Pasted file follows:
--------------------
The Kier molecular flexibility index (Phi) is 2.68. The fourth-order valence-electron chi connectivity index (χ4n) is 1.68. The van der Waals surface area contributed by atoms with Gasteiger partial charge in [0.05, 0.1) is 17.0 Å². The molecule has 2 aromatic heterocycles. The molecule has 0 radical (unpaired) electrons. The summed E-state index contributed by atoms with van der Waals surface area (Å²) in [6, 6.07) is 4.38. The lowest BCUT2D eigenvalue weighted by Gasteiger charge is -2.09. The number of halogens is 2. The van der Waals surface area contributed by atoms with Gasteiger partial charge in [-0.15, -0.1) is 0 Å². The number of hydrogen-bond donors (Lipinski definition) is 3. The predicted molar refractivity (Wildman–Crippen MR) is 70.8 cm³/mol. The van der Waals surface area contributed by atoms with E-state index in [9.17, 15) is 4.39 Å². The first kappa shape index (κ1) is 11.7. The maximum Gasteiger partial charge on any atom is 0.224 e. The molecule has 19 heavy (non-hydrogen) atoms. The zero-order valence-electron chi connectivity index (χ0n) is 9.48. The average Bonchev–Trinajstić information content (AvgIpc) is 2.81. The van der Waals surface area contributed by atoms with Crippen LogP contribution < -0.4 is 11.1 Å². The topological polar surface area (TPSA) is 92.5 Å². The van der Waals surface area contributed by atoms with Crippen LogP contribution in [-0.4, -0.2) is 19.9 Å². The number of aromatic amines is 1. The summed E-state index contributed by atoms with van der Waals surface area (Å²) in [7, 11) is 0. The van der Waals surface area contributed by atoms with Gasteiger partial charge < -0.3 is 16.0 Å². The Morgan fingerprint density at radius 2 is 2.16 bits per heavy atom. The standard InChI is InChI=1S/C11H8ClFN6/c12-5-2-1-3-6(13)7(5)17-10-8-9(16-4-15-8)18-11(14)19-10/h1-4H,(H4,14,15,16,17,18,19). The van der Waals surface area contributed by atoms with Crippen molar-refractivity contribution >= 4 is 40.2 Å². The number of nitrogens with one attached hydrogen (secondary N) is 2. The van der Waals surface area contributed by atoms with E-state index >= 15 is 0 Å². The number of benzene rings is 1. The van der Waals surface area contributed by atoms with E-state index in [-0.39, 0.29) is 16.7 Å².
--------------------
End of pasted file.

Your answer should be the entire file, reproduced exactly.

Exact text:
The Kier molecular flexibility index (Phi) is 2.68. The fourth-order valence-electron chi connectivity index (χ4n) is 1.68. The van der Waals surface area contributed by atoms with Gasteiger partial charge in [0.05, 0.1) is 17.0 Å². The molecule has 2 aromatic heterocycles. The molecule has 0 radical (unpaired) electrons. The summed E-state index contributed by atoms with van der Waals surface area (Å²) in [6, 6.07) is 4.38. The lowest BCUT2D eigenvalue weighted by Gasteiger charge is -2.09. The number of halogens is 2. The van der Waals surface area contributed by atoms with Gasteiger partial charge in [-0.15, -0.1) is 0 Å². The number of hydrogen-bond donors (Lipinski definition) is 3. The predicted molar refractivity (Wildman–Crippen MR) is 70.8 cm³/mol. The van der Waals surface area contributed by atoms with E-state index in [9.17, 15) is 4.39 Å². The first kappa shape index (κ1) is 11.7. The maximum Gasteiger partial charge on any atom is 0.224 e. The molecule has 19 heavy (non-hydrogen) atoms. The zero-order valence-electron chi connectivity index (χ0n) is 9.48. The average Bonchev–Trinajstić information content (AvgIpc) is 2.81. The van der Waals surface area contributed by atoms with Crippen LogP contribution < -0.4 is 11.1 Å². The topological polar surface area (TPSA) is 92.5 Å². The van der Waals surface area contributed by atoms with Crippen LogP contribution in [-0.4, -0.2) is 19.9 Å². The number of aromatic amines is 1. The summed E-state index contributed by atoms with van der Waals surface area (Å²) in [7, 11) is 0. The van der Waals surface area contributed by atoms with Gasteiger partial charge < -0.3 is 16.0 Å². The Morgan fingerprint density at radius 2 is 2.16 bits per heavy atom. The standard InChI is InChI=1S/C11H8ClFN6/c12-5-2-1-3-6(13)7(5)17-10-8-9(16-4-15-8)18-11(14)19-10/h1-4H,(H4,14,15,16,17,18,19). The van der Waals surface area contributed by atoms with Crippen molar-refractivity contribution >= 4 is 40.2 Å². The number of nitrogens with one attached hydrogen (secondary N) is 2. The van der Waals surface area contributed by atoms with E-state index >= 15 is 0 Å². The number of benzene rings is 1. The van der Waals surface area contributed by atoms with E-state index in [-0.39, 0.29) is 16.7 Å².